Synapses are the tiny gaps across which information crosses between nerve cells. Changes in the strength of synaptic connections, called plasticity, play a vital role in both memory formation and learning, and help determine how nerve signals propagate.
Assistant professor Josh Dubnau, Ph.D., leads a CSHL neuroscience lab that studies learning and memory in fruit flies, or Drosophila. His team had previously identified a group of fly genes needed for memory formation, including one called Pumilio. A similar gene is present in humans, so studying Pumilio in the fly brain could help researchers understand how memory works in the human brain.
A Fruitful Hypothesis
Prior work had shown that Pumilio acts with other genes to shape the developing fly embryo, by modifying how much of various proteins is made in different regions of a cell. Dr. Dubnau hypothesized that the gene acts similarly to affect memory formation.
To further explore this idea, Dr. Dubnau collaborated with CSHL Professors Michael Zhang, Ph.D., a computational biologist, and Adrian Krainer, Ph.D., an expert on gene expression. He posed a question to Dr. Zhang that called for sophisticated mathematical analysis: For 151 genes known to be active in synapses, which of the protein-precursors they produce were most likely to interact with Pum, the protein made by Pumilio? Back in the laboratory, Dr. Krainers team confirmed that Pum interacts with several of the protein-precursors identified by Dr. Zhangs team, including one arising from a gene called dlg1. A gene very similar to dlg1 acts in synapse formation in mammals.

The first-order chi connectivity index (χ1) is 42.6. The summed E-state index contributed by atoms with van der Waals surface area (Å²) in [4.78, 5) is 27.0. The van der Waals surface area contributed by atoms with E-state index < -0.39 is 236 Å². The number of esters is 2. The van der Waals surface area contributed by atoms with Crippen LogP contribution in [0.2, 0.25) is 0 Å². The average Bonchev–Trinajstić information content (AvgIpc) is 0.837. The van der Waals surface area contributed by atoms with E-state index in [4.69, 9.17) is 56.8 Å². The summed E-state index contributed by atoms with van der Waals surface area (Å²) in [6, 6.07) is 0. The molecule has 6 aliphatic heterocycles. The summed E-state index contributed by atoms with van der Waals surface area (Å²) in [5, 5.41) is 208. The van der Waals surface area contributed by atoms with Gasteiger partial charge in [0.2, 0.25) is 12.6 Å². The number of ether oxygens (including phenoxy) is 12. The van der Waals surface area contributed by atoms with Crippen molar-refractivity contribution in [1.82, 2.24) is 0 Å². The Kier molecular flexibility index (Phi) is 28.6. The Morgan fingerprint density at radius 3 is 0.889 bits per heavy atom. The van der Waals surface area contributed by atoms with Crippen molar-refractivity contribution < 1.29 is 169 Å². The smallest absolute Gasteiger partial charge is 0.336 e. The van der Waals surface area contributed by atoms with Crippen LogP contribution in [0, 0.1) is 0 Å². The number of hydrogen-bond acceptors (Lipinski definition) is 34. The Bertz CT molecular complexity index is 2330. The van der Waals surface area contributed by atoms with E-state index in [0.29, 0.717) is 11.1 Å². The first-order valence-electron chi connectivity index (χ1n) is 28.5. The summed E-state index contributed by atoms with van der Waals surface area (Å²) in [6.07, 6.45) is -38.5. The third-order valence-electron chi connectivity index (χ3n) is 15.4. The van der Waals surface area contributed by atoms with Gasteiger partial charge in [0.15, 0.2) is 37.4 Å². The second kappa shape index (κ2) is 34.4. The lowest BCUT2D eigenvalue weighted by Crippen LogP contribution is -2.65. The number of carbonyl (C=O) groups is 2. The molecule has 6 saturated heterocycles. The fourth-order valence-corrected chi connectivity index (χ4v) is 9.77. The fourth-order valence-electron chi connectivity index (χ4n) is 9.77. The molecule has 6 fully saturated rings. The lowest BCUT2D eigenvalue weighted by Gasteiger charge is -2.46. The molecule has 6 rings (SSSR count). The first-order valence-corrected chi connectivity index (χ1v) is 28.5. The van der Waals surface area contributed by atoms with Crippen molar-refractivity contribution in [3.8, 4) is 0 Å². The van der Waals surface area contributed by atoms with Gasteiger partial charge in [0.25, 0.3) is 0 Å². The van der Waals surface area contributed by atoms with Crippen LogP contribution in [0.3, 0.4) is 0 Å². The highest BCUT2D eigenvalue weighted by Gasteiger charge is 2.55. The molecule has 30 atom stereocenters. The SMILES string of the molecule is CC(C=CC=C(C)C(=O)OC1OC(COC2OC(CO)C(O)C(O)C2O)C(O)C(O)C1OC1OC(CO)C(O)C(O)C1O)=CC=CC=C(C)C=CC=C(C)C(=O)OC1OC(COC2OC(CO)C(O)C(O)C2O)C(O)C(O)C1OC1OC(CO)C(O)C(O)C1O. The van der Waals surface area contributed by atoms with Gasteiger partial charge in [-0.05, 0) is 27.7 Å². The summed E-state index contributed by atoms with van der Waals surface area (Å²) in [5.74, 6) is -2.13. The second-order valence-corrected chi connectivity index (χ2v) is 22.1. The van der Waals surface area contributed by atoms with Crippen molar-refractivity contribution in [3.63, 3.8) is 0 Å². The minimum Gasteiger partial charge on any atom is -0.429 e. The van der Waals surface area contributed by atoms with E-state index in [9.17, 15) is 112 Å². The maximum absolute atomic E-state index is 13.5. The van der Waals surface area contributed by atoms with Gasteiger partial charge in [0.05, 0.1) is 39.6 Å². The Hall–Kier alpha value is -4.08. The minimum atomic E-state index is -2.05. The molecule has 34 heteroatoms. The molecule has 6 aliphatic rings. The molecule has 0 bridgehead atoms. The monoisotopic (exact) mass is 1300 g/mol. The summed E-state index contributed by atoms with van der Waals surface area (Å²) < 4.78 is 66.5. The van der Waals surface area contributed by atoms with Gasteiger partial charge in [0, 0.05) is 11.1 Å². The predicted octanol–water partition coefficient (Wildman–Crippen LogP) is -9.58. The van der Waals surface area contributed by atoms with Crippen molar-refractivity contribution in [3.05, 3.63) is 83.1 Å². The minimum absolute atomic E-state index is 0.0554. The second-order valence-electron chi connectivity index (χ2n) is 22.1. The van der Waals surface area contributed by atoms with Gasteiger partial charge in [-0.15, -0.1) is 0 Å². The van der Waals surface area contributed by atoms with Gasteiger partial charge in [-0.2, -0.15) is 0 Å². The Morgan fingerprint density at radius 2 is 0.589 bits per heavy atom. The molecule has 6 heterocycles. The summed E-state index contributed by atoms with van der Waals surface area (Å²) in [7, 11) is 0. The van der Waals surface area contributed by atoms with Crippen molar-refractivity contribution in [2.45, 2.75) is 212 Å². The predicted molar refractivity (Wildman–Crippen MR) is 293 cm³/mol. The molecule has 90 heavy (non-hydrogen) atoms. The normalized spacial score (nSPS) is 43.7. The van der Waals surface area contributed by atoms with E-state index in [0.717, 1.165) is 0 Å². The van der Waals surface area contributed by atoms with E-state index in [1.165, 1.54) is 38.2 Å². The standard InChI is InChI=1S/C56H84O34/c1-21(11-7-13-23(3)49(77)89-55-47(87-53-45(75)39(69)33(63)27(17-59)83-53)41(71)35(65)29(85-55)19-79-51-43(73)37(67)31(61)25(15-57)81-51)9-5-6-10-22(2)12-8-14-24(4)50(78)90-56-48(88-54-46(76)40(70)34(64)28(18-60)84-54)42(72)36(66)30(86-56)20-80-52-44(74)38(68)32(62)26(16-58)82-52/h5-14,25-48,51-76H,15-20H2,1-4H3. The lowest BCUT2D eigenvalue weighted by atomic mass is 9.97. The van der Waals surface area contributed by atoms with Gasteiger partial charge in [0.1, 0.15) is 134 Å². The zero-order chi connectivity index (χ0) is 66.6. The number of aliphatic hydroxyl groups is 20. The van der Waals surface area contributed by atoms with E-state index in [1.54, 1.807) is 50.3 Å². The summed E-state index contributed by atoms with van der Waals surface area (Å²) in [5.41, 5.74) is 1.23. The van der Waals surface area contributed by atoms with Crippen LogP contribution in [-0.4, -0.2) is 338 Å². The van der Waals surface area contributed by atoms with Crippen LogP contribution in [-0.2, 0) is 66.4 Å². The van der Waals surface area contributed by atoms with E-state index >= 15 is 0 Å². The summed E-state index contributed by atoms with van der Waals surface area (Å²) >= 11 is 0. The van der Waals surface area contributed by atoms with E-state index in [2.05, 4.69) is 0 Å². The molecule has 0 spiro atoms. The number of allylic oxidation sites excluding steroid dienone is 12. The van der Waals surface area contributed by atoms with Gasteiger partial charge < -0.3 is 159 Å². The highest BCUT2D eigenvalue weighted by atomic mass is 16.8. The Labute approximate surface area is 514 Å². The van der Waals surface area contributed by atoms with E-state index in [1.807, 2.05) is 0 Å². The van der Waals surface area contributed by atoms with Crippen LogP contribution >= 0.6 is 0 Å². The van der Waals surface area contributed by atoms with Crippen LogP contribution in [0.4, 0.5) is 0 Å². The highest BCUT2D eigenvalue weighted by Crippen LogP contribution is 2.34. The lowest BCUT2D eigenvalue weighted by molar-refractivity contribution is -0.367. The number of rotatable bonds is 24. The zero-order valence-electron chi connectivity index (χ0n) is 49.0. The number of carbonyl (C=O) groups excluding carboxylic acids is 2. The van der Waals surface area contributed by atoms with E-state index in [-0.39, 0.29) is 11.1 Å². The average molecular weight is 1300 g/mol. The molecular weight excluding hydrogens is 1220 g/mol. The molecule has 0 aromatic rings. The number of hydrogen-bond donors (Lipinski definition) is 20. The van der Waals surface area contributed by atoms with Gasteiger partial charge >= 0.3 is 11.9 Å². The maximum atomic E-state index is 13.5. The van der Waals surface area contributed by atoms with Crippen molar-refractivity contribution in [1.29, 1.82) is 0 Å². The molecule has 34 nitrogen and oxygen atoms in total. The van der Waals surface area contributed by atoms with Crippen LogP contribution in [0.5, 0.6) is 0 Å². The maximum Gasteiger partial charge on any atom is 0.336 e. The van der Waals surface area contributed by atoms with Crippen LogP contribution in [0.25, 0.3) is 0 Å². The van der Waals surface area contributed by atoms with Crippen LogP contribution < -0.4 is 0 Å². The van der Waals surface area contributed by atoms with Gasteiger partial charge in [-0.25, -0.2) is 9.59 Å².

Testing the Result in Living Flies
What about the fly? Dr. Dubnaus lab performed the final step. They genetically engineered flies that made especially large amounts of Pum protein in a brain region called the mushroom body where memory storage occurs. They then confirmed that, in such flies, the protein product of the dlg1 gene was dramatically reduced in this brain region. This observation supports the notion that Pumilio helps build memories by selectively altering individual synapses.
The current work is particularly satisfying, Dr. Dubnau noted, because the original hypothesis about Pumilio was extended by computations to make further predictions, which were then brought full circle and tested in vitro, in the lab and in vivo, in living flies. "It's the kind of interdisciplinary collaboration that Cold Spring Harbor is very good at," he observed.